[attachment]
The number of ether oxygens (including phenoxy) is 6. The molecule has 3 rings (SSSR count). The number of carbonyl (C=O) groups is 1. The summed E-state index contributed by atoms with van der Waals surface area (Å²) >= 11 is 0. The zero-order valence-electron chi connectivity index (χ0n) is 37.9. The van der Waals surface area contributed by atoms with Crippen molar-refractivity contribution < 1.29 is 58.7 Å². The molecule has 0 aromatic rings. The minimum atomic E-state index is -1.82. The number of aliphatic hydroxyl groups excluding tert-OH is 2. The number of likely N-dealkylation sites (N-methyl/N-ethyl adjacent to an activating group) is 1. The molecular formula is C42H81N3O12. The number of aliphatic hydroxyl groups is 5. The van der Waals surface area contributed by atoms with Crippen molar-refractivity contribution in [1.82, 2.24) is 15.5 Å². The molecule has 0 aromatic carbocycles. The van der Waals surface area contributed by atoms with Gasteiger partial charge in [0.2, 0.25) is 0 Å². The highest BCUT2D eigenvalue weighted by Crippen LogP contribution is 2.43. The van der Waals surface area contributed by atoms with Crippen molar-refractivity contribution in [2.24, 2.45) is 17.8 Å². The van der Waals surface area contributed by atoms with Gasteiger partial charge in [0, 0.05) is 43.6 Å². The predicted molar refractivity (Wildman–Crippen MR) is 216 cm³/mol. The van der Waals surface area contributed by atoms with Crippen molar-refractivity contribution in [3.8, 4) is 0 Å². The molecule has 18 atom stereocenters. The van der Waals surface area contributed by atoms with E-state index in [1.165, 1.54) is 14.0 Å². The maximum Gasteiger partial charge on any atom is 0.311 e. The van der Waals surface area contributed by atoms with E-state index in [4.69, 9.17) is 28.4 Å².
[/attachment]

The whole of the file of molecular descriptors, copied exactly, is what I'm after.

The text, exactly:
The number of ether oxygens (including phenoxy) is 6. The molecule has 3 rings (SSSR count). The number of carbonyl (C=O) groups is 1. The summed E-state index contributed by atoms with van der Waals surface area (Å²) >= 11 is 0. The zero-order valence-electron chi connectivity index (χ0n) is 37.9. The van der Waals surface area contributed by atoms with Crippen molar-refractivity contribution < 1.29 is 58.7 Å². The molecule has 0 aromatic rings. The minimum atomic E-state index is -1.82. The number of aliphatic hydroxyl groups excluding tert-OH is 2. The number of likely N-dealkylation sites (N-methyl/N-ethyl adjacent to an activating group) is 1. The molecular formula is C42H81N3O12. The number of aliphatic hydroxyl groups is 5. The van der Waals surface area contributed by atoms with Crippen molar-refractivity contribution in [1.82, 2.24) is 15.5 Å². The molecule has 0 aromatic carbocycles. The van der Waals surface area contributed by atoms with Gasteiger partial charge in [0.2, 0.25) is 0 Å². The highest BCUT2D eigenvalue weighted by Crippen LogP contribution is 2.43. The van der Waals surface area contributed by atoms with Crippen molar-refractivity contribution in [2.24, 2.45) is 17.8 Å². The van der Waals surface area contributed by atoms with Gasteiger partial charge in [0, 0.05) is 43.6 Å². The predicted molar refractivity (Wildman–Crippen MR) is 216 cm³/mol. The van der Waals surface area contributed by atoms with Crippen molar-refractivity contribution in [3.8, 4) is 0 Å². The molecule has 18 atom stereocenters. The van der Waals surface area contributed by atoms with E-state index in [1.165, 1.54) is 14.0 Å². The maximum Gasteiger partial charge on any atom is 0.311 e. The van der Waals surface area contributed by atoms with E-state index in [4.69, 9.17) is 28.4 Å².